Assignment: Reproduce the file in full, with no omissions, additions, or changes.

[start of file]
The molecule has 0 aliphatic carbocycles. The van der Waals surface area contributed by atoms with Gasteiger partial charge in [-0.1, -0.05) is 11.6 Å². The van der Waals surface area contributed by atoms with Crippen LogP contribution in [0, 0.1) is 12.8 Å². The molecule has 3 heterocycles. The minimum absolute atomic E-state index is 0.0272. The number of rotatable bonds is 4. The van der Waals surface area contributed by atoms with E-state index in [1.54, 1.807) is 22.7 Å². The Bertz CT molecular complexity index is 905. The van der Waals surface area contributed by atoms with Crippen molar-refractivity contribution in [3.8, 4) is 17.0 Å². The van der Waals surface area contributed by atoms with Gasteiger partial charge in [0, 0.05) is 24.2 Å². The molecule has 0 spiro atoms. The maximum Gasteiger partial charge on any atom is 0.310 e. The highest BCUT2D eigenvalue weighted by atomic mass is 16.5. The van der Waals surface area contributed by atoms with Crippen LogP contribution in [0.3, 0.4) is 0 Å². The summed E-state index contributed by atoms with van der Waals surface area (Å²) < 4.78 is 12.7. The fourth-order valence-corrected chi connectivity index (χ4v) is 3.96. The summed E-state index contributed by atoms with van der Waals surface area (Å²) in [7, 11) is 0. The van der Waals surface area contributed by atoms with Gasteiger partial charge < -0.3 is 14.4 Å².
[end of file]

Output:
The molecule has 0 aliphatic carbocycles. The van der Waals surface area contributed by atoms with Gasteiger partial charge in [-0.1, -0.05) is 11.6 Å². The van der Waals surface area contributed by atoms with Crippen LogP contribution in [0, 0.1) is 12.8 Å². The molecule has 3 heterocycles. The minimum absolute atomic E-state index is 0.0272. The number of rotatable bonds is 4. The van der Waals surface area contributed by atoms with E-state index in [1.54, 1.807) is 22.7 Å². The Bertz CT molecular complexity index is 905. The van der Waals surface area contributed by atoms with Crippen molar-refractivity contribution in [3.8, 4) is 17.0 Å². The van der Waals surface area contributed by atoms with Gasteiger partial charge in [0, 0.05) is 24.2 Å². The molecule has 0 spiro atoms. The maximum Gasteiger partial charge on any atom is 0.310 e. The highest BCUT2D eigenvalue weighted by atomic mass is 16.5. The van der Waals surface area contributed by atoms with Crippen LogP contribution in [0.3, 0.4) is 0 Å². The summed E-state index contributed by atoms with van der Waals surface area (Å²) < 4.78 is 12.7. The fourth-order valence-corrected chi connectivity index (χ4v) is 3.96. The summed E-state index contributed by atoms with van der Waals surface area (Å²) in [7, 11) is 0. The van der Waals surface area contributed by atoms with Gasteiger partial charge < -0.3 is 14.4 Å².